You’d be surprised at how many people ask what took me so long to move out of my marriage. The reason’s pretty simple.
I am a hopeful person by nature which is not a good thing to be in a bad situation. I could say there are two kinds of hopes – one good, the other bad – and that’s true. Good hope is the kind that keeps me writing. Publisher’s aren’t sending an oh yes, we are accepting your book mail, and you hang on to hope and you keep writing, and you keep sending these off because you have a goal, a meaningful goal I’ll say. It keeps you going when it doesn’t look like things are going to happen.
Now, let’s dwell on the bad situation for a bit. When the spouse is drunk each night and then each day and in that drunken state, there’s venom and bile and the hand lashes out and it lashes out with anything that’s at hand so that you keep yourself out of the kitchen – there are knives and forks and scissors and many such things in there that can slice through your skin, muscle and vein without second thought – and you keep the table tops clear of anything that can be thrown, that’s a bad situation. I hope you agree with me on that.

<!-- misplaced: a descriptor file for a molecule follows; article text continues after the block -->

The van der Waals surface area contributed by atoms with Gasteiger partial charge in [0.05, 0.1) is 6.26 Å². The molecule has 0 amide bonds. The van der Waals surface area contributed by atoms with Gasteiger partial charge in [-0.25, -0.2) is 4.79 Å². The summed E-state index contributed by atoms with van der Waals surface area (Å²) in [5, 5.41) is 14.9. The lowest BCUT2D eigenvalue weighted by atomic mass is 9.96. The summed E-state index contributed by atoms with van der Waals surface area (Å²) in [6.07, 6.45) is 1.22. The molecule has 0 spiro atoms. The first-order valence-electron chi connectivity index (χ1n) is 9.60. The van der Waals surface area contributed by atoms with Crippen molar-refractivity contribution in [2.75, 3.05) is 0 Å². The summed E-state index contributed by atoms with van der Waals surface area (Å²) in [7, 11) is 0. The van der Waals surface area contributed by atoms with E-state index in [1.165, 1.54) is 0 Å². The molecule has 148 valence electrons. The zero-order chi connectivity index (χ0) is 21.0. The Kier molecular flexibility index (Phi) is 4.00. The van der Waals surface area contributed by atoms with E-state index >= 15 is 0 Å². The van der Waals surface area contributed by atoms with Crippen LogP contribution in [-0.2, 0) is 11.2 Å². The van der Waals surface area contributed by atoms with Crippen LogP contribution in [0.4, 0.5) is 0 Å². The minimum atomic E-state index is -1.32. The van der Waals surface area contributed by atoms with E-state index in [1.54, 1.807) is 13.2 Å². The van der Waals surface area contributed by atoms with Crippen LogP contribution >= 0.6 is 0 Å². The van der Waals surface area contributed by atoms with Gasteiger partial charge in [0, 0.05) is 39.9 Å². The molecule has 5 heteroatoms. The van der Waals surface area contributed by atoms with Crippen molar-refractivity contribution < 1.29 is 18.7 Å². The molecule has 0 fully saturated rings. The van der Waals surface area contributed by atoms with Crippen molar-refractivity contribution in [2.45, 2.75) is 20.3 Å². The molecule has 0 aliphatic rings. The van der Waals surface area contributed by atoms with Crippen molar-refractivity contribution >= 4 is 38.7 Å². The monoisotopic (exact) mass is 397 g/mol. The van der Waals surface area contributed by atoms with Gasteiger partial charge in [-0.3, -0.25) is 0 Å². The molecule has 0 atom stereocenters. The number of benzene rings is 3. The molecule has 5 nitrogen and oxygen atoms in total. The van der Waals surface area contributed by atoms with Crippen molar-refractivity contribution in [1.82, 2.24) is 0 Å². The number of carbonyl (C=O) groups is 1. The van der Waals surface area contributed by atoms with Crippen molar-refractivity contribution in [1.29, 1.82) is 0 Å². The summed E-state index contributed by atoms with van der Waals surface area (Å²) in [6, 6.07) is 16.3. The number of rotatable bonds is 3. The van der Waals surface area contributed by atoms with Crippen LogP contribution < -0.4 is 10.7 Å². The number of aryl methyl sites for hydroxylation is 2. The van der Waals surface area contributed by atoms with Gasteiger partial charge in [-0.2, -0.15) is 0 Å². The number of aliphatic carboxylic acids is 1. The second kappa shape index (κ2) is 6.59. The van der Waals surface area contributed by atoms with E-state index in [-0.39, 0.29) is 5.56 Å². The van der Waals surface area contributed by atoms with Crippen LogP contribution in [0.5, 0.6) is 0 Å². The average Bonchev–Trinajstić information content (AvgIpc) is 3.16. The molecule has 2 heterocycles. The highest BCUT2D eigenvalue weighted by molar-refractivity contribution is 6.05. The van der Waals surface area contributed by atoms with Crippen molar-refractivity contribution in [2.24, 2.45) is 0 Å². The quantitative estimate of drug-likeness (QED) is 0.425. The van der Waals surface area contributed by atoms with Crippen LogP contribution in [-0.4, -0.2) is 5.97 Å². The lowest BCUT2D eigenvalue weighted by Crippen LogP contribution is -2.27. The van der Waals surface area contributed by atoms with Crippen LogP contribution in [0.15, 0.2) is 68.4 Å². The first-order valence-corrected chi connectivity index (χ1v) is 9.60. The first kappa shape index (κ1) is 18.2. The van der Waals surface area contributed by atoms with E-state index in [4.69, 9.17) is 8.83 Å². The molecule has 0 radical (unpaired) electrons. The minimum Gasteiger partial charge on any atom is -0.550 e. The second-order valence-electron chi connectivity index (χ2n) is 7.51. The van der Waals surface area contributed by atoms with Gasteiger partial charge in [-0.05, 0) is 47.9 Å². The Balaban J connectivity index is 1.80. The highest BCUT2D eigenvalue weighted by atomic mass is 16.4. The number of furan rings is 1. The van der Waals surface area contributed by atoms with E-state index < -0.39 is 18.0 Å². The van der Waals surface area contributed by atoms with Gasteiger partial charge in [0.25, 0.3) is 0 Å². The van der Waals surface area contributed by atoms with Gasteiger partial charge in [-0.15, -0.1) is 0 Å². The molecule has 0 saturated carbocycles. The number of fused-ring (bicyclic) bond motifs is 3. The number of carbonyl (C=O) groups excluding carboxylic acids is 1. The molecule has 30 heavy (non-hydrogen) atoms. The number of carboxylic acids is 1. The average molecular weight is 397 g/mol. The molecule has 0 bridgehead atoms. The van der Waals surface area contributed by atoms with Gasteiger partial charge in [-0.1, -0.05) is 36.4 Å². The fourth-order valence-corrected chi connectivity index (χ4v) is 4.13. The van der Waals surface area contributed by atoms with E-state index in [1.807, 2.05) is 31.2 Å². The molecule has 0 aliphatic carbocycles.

I hope you also agree with me that nobody, man or woman, should have to put up with that situation. It isn’t always women who face this rot, although their numbers are overwhelmingly high in comparison.
Now, when you hold on to hope in that situation, that’s the bad kind of hope, the meaningless one.
The reason behind the bad kind of hope is lethargy, two kinds of fear and sometimes, a sense of responsibility – we’ll talk of the last one another time because it will take us in a different direction. You are familiar with Maslow’s hierarchy, aren’t you? The one that says food, clothing and shelter needs must be satisfied before we begin to aspire to the next level of things. We ought to add marriage to that list in our society because of the utter feeling of inadequacy that comes upon us when we miss that bus. We don’t stop to think if that bus is really for us, but that’s another discussion.
We don’t talk of one thing though with Maslow’s hierarchy. When food, clothing and shelter – and I’ll add marriage to that – are taken care of, lethargy sets in for many. A satiation that whispers that all’s well as long as status quo is maintained. Sure, we aspire for more and more of some things, but the aspiration to move boulders for a good goal – we lose that.Women’s Web.
Images: Yashasvi Agrawal